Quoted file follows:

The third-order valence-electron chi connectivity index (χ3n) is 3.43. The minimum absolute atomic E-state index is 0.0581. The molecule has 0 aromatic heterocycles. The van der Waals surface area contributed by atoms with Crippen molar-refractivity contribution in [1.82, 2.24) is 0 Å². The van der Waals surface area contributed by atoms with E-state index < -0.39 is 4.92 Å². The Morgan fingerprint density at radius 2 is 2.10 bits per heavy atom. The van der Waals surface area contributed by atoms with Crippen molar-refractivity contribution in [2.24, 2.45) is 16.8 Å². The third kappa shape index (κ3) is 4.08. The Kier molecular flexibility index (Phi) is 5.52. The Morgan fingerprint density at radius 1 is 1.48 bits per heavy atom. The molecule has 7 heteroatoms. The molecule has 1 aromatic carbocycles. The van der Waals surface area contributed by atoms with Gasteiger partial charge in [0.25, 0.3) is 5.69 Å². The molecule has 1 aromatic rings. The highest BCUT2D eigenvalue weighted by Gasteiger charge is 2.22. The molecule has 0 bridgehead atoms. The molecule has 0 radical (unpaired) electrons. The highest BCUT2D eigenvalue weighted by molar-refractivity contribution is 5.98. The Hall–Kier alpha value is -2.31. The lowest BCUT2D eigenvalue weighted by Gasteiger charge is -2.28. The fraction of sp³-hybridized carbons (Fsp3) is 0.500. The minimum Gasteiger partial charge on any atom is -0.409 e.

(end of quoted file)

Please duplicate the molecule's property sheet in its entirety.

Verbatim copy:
The third-order valence-electron chi connectivity index (χ3n) is 3.43. The minimum absolute atomic E-state index is 0.0581. The molecule has 0 aromatic heterocycles. The van der Waals surface area contributed by atoms with Crippen molar-refractivity contribution in [1.82, 2.24) is 0 Å². The van der Waals surface area contributed by atoms with E-state index < -0.39 is 4.92 Å². The Morgan fingerprint density at radius 2 is 2.10 bits per heavy atom. The van der Waals surface area contributed by atoms with Crippen molar-refractivity contribution in [2.24, 2.45) is 16.8 Å². The third kappa shape index (κ3) is 4.08. The Kier molecular flexibility index (Phi) is 5.52. The Morgan fingerprint density at radius 1 is 1.48 bits per heavy atom. The molecule has 7 heteroatoms. The molecule has 1 aromatic carbocycles. The van der Waals surface area contributed by atoms with Gasteiger partial charge in [0.25, 0.3) is 5.69 Å². The molecule has 1 aromatic rings. The highest BCUT2D eigenvalue weighted by Gasteiger charge is 2.22. The molecule has 0 bridgehead atoms. The molecule has 0 radical (unpaired) electrons. The highest BCUT2D eigenvalue weighted by molar-refractivity contribution is 5.98. The Hall–Kier alpha value is -2.31. The lowest BCUT2D eigenvalue weighted by Gasteiger charge is -2.28. The fraction of sp³-hybridized carbons (Fsp3) is 0.500. The minimum Gasteiger partial charge on any atom is -0.409 e.